Wildfires continue to burn across the Northwest, prompting some rural residents to not only “Firewise” their property but to protect themselves with homemade fire trucks.
Some of these makeshift rigs are pretty sophisticated.
A recent Seattle Times article noted an Okanogan County retiree who uses a 1989 Dodge pickup truck loaded with a 200-gallon water tank, chain saw, pump, and other tools as a "poor man's fire truck."
If they weren’t self-sufficient already, Okanogan residents have boosted their efforts following last summer’s devastating Carlton Complex fire that burned 251,000 acres.
John and Carolyn Berglund of Hidden Valley, a community nine miles east of Cle Elum, dodged devastation during the 2012 Taylor Bridge fire that scorched the area. They helped to lead efforts that earned Hidden Valley an “official Washington Firewise Community” designation.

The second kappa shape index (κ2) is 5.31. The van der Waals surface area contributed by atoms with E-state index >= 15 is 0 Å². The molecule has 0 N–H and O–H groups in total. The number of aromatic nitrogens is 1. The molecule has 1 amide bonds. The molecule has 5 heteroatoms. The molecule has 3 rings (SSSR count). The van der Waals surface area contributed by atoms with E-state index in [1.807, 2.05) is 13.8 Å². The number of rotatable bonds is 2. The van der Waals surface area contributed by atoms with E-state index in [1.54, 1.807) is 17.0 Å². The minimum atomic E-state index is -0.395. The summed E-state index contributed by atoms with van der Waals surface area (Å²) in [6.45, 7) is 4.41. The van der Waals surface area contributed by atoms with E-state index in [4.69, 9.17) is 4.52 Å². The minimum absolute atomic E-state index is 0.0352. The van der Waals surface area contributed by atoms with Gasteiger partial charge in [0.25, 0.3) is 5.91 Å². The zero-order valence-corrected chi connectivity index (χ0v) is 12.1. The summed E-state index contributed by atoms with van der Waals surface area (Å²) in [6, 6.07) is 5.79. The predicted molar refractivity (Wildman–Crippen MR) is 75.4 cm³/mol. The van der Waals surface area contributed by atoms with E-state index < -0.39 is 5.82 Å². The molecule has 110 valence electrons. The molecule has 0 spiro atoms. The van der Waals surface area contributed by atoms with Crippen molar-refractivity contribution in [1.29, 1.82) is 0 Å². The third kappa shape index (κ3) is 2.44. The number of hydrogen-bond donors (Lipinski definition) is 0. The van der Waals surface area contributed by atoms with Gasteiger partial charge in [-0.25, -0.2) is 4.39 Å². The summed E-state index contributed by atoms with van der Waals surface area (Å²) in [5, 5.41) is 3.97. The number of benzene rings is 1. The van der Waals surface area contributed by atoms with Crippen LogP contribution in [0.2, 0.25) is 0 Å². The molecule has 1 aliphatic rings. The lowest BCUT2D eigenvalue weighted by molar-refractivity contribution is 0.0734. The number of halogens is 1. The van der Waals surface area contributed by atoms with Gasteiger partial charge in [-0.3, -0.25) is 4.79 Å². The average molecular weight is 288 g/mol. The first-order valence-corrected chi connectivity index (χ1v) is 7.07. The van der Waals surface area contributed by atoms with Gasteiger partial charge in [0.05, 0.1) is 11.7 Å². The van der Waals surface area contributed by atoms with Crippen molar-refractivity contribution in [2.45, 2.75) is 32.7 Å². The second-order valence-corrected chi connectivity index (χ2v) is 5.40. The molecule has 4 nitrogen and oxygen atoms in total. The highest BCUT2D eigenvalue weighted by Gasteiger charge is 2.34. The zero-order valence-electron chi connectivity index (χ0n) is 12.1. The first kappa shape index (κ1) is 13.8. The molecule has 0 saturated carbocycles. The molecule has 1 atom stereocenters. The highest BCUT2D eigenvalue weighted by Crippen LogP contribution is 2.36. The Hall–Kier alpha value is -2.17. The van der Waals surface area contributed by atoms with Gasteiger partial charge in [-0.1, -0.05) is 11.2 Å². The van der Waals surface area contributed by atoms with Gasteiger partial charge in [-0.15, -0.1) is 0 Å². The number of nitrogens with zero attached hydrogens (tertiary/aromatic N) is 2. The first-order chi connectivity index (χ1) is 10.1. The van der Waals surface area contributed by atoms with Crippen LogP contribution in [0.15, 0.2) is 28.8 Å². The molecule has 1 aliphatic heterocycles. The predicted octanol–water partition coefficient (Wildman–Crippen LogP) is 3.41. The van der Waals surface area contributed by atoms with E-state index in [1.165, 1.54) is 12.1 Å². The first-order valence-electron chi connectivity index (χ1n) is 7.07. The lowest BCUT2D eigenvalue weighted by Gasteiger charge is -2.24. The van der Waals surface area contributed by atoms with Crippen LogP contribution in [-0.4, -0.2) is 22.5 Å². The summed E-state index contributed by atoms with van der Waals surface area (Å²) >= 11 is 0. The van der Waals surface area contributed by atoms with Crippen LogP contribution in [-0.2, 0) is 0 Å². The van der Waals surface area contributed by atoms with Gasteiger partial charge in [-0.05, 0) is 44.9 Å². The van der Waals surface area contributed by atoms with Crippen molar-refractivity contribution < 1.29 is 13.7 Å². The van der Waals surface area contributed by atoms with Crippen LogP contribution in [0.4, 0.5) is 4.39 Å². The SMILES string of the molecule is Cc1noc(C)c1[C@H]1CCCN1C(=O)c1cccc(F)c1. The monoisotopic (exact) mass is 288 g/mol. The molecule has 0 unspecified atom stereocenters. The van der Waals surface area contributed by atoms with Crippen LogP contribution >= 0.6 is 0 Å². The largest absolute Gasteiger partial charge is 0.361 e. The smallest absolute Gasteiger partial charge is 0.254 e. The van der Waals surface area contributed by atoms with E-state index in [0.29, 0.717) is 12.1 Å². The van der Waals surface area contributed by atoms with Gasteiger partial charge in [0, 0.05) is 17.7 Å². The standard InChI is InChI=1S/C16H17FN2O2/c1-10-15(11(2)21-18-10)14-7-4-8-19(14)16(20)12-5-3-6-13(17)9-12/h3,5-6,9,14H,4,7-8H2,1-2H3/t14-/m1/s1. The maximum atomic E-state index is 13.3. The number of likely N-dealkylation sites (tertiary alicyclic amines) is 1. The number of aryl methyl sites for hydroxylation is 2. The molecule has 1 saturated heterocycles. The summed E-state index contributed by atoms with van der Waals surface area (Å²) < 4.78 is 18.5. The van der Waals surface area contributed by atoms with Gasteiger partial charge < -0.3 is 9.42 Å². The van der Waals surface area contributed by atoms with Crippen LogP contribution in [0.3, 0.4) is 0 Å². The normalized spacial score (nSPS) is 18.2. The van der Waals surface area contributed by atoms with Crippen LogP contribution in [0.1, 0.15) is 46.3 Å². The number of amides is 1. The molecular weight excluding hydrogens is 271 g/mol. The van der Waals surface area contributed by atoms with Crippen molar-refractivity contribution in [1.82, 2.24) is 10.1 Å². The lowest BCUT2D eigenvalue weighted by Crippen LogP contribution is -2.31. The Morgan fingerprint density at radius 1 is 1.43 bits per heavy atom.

Witnessing how fast wildfire can spread, the Berglunds decided if another blaze threatened their home, or if a small one broke out nearby, they wanted to take action to nip it in the bud. They located and assembled firefighting equipment that resembles what’s carried by a modern fire department brush truck, including a 275-gallon tank and 100 feet of hose. The Berglunds built it onto a skid that can be loaded onto a truck or trailer – virtually, a fire wagon – to be accessed and used in emergencies by them or their neighbors.
“First we call 911,” Carolyn said. “Our goal is to control a fire before it gets out of hand. We also have a 2,300-gallon pool from which to pump water, and we let the fire department know about it.”
Read The Seattle Times article to learn more about the Okanogan efforts.